WordPress 3.4 Beta was released next week, and it is a good time to see what to expect from new version. Right from the start, I must say that I am disappointed with current development of WordPress and that this new version makes even previous WordPress 3.3 looks good.
Old theme preview feature is now gone, and it is replaced by customizer. It will open a theme for preview (new window/tab in browser) and it will show the sidebar frame where you can change few things. This works with any theme, but if your theme doesn’t have direct support for features supported by customizer, you will see only options to change front page and site title. Themes like Twenty Ten and Twenty Eleven will allow changing background, header and navigation.
This is interesting feature that is few years too late. All good WordPress theme (all premium and most of the free ones), already have their own frameworks, their own settings and customization panels. They all have so many customization power that using the Customizer is really pointless.
Theme searching is improved (again), making a very useless option a bit better for some reason. It can get themes from WordPress.org only, and that’s it. For most users it is completely useless. How many times users really change their themes? So much time is spend on making things in WordPress Core that will be used very, very rarely. Most WordPress websites use custom themes, or premium themes anyway.
Translation files are split differently than before to allow for better flexibility and to have performance improvements when loading translations. There are many small improvements to localization, and all that is aiming to make WordPress easier to translate. Detection of RTL languages is improved also.
Themes API & Other minor improvements
Old set of functions working with themes is now completely replaced with new API to deal with themes. All old functions are now deprecated. New API relies on class that are now easier to use and most importantly aim to improve WordPress overall performance. Problem with all this is that if you use old functions in your plugins, you need to continue to use them for compatibility with old WordPress versions, making new API pretty much useless as long as plugins must be backward compatible.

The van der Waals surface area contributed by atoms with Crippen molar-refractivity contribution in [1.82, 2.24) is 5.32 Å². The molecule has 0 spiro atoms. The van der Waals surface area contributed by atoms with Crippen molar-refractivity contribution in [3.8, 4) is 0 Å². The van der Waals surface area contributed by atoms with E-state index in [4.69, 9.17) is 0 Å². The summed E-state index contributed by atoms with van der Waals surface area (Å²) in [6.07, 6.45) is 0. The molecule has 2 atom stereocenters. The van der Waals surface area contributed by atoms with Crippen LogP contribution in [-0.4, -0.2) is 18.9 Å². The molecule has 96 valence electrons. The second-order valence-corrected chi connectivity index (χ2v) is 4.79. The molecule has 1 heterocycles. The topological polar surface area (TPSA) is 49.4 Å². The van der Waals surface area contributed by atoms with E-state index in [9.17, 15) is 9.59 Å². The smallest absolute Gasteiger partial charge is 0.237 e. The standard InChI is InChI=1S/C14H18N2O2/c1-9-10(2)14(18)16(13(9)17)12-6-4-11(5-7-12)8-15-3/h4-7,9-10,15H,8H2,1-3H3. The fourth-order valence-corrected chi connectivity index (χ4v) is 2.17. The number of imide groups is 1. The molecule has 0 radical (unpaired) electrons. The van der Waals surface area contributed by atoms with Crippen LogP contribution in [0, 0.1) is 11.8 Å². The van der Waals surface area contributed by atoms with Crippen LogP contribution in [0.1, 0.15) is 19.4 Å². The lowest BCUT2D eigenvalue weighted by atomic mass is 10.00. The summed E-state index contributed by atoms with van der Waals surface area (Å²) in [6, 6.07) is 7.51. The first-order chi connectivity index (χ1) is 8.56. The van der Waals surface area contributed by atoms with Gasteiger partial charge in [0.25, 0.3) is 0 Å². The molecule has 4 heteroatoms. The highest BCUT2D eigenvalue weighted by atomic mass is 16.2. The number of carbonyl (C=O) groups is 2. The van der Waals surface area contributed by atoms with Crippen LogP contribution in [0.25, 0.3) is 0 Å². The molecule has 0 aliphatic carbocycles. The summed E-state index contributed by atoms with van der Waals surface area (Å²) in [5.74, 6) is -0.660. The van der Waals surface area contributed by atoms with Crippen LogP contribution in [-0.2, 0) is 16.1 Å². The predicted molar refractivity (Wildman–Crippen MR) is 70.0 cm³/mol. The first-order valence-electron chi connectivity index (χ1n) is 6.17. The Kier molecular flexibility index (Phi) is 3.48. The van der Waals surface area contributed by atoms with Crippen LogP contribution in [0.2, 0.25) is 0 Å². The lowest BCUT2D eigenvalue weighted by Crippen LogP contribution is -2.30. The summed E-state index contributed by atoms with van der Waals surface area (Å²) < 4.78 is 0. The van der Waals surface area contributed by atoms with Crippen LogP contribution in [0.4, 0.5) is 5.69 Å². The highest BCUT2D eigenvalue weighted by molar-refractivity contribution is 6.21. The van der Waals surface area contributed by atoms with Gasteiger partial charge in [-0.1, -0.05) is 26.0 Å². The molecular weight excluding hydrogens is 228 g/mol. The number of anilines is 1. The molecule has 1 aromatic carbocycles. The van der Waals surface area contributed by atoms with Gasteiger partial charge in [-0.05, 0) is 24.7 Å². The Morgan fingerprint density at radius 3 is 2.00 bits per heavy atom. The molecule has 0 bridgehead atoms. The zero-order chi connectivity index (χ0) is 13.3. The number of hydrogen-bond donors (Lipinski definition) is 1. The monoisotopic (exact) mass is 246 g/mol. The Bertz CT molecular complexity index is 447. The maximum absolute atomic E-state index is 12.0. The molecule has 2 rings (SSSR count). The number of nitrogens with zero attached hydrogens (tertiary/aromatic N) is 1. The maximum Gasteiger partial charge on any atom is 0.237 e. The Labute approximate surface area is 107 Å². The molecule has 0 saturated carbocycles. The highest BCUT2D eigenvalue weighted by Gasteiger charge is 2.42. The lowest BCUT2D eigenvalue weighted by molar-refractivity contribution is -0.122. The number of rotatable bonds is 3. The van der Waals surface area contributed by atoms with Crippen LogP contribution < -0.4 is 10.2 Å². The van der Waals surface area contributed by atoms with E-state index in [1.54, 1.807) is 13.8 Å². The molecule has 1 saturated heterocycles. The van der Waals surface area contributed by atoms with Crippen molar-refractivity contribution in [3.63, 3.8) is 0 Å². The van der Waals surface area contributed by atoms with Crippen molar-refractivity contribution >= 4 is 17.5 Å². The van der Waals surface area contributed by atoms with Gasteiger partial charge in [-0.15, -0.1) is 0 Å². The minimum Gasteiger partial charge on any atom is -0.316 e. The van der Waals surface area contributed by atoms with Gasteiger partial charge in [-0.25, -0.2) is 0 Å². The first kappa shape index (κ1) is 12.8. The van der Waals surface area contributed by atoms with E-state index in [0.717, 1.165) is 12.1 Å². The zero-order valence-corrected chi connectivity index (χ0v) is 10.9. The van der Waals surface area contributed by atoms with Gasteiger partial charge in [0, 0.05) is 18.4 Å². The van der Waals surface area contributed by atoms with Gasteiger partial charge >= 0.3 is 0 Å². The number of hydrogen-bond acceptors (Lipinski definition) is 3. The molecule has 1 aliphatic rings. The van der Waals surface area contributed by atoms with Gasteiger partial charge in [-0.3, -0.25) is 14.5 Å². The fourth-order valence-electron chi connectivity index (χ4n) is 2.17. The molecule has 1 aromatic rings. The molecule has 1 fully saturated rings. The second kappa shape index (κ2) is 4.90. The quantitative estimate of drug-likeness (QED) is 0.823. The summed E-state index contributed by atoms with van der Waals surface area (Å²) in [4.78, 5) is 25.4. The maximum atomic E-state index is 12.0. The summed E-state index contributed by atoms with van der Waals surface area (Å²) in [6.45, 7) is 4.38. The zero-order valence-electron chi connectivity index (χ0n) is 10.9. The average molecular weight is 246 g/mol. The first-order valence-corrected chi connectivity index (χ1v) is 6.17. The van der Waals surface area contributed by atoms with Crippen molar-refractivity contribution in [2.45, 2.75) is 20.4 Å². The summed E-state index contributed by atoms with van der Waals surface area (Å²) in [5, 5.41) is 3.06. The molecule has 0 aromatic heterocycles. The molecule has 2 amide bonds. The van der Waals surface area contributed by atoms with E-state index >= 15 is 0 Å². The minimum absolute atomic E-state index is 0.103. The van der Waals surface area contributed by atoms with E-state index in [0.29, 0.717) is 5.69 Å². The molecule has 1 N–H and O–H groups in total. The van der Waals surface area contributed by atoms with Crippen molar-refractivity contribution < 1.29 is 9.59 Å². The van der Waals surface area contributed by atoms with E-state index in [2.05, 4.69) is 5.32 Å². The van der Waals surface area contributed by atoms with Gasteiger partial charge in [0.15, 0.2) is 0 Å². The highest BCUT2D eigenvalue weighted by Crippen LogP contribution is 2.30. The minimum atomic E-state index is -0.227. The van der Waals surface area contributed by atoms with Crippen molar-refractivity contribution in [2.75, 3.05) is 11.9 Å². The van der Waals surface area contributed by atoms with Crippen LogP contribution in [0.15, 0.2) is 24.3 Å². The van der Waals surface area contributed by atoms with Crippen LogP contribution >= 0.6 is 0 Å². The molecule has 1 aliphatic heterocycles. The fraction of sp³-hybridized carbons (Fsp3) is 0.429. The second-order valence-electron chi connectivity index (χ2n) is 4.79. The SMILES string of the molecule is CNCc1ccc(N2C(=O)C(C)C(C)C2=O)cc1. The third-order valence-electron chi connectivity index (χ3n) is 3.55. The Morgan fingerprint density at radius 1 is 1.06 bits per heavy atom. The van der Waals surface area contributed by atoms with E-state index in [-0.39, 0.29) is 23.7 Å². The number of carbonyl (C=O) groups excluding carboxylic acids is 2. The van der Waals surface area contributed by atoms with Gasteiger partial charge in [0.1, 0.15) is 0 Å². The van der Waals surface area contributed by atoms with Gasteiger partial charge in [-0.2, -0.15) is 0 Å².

There are some multi site improvements added with installation and searching, images captions support HTML now, XML-RPC is improved and comments management works from the post editor. But best features in this version is the click on empty part of toolbar, that scrolls screen back to the top.
How does WP 3.4 Beta 1 feel?
One of the things announced for this version is speed improvements and lower memory usage. But, with this current beta 1 that is not the case. I did some preliminary testing, and WordPress 3.4 Beta 1 uses 2-4% more memory than WordPress 3.3 did and 3-7% more than WordPress 3.2. As for the speed, situation is similar and WordPress 3.4 Beta 1 is slower than earlier versions of WordPress. Right now, I am hopping that this is only because we have just entered beta stage, and that in the next month leading to release of stable WordPress 3.4 this will improve. If things stay the same as they are now, it is not looking good from performance standpoint.
Other than this, WordPress 3.4 is in normal use, the same as previous WP 3.3. If you don’t get to change your theme you will not even see the only new feature in this version. I bet that only thing you will use all the time is click on the toolbar.
If the development of WordPress Core was done right, 50% of the features in this version would never been made at all, and the other 50% would be only a small part of much better release that would take a year or so to make, and not be rushed in couple of months. But, as it looks right now, we will continue to get new WordPress every 4-5 months with features that are rarely used. Right now I only hope that WP 3.5 will get at least some changes to media manager, I have lost hope on seeing some really important things any time soon.
Have you tried Beta 1 yet? Leave the comment with your experience with it.